Rand and Pennycook are continuing to build a strong body of evidence that lazy thinking, not motivated reasoning, is the key factor in our psychological vulnerability to misinformation.
What to read next: “Why do people fall for fake news?” by Gordon Pennycook and David Rand, published in The New York Times in 2019.
Pluralistic ignorance is a lack of understanding about what others in society think and believe. This can make people incorrectly think others are in a majority when it comes to a political view, when it is in fact a view held by very few people. This can be made worse by rebuttals of misinformation (e.g., conspiracy theories), as they can make those views seem more popular than they really are.
A variant of this is the false consensus effect: when people overestimate how many other people share their views.
What to read next: “The Loud Fringe: Pluralistic Ignorance and Democracy” by Stephan Lewandowsky, published in Shaping Tomorrow’s World in 2011.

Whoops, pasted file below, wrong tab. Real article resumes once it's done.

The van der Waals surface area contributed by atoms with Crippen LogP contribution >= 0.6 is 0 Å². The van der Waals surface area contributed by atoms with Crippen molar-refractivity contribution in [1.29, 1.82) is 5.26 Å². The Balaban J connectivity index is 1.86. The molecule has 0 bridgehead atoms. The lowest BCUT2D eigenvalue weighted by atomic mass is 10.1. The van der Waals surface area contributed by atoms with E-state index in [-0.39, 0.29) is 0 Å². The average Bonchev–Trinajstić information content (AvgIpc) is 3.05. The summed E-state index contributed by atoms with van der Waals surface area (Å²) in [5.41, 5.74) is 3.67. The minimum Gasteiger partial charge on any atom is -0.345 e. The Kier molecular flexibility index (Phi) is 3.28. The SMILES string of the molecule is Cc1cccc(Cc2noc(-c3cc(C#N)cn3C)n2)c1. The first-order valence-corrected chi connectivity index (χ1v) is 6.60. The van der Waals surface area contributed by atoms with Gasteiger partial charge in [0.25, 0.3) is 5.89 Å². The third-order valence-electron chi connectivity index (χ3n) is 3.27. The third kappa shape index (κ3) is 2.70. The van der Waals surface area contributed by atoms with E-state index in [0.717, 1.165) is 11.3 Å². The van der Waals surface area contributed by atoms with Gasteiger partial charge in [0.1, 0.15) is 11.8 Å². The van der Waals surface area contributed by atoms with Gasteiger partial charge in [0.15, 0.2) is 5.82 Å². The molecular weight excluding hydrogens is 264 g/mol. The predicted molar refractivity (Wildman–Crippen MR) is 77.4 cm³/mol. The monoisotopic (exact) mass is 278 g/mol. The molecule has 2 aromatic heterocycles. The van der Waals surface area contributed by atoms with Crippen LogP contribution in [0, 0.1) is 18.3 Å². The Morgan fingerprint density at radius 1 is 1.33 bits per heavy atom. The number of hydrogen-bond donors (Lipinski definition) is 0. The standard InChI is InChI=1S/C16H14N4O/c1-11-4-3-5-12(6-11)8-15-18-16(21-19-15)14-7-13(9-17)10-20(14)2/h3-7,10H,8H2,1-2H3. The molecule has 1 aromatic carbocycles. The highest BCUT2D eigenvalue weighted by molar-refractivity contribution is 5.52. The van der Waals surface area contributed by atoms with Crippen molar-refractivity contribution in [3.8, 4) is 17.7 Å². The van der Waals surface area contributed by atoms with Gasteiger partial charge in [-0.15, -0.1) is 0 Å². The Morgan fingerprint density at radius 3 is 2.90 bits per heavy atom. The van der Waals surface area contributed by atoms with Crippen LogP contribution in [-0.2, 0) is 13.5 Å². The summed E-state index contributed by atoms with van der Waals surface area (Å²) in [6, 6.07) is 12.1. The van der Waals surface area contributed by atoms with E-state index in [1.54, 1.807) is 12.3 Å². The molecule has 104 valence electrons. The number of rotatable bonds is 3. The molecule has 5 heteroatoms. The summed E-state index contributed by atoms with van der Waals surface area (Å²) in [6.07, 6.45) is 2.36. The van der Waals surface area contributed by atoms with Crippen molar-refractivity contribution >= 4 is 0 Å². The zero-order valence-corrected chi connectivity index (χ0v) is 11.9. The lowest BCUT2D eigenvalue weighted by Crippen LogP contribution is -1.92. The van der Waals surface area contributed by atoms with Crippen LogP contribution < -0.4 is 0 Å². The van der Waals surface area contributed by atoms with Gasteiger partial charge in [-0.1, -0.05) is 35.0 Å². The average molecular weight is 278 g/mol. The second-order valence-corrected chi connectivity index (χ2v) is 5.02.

The third-person effect describes the way people tend to assume misinformation affects other people more than themselves.
Nicoleta Corbu, professor of communications at the National University of Political Studies and Public Administration in Romania, recently found that there is a significant third-person effect in people’s perceived ability to spot misinformation: People rate themselves as better at identifying misinformation than others. This means people can underestimate their vulnerability, and don’t take appropriate actions.
What to read next: “Fake News and the Third-Person Effect: They are More Influenced than Me and You” by Oana Ștefanita, Nicoleta Corbu, and Raluca Buturoiu, published in the Journal of Media Research, Volume. 11 3 (32), 5-23 in 2018.
Fluency refers to how easily people process information. People are more likely to believe something to be true if they can process it fluently — it feels right, and so seems true.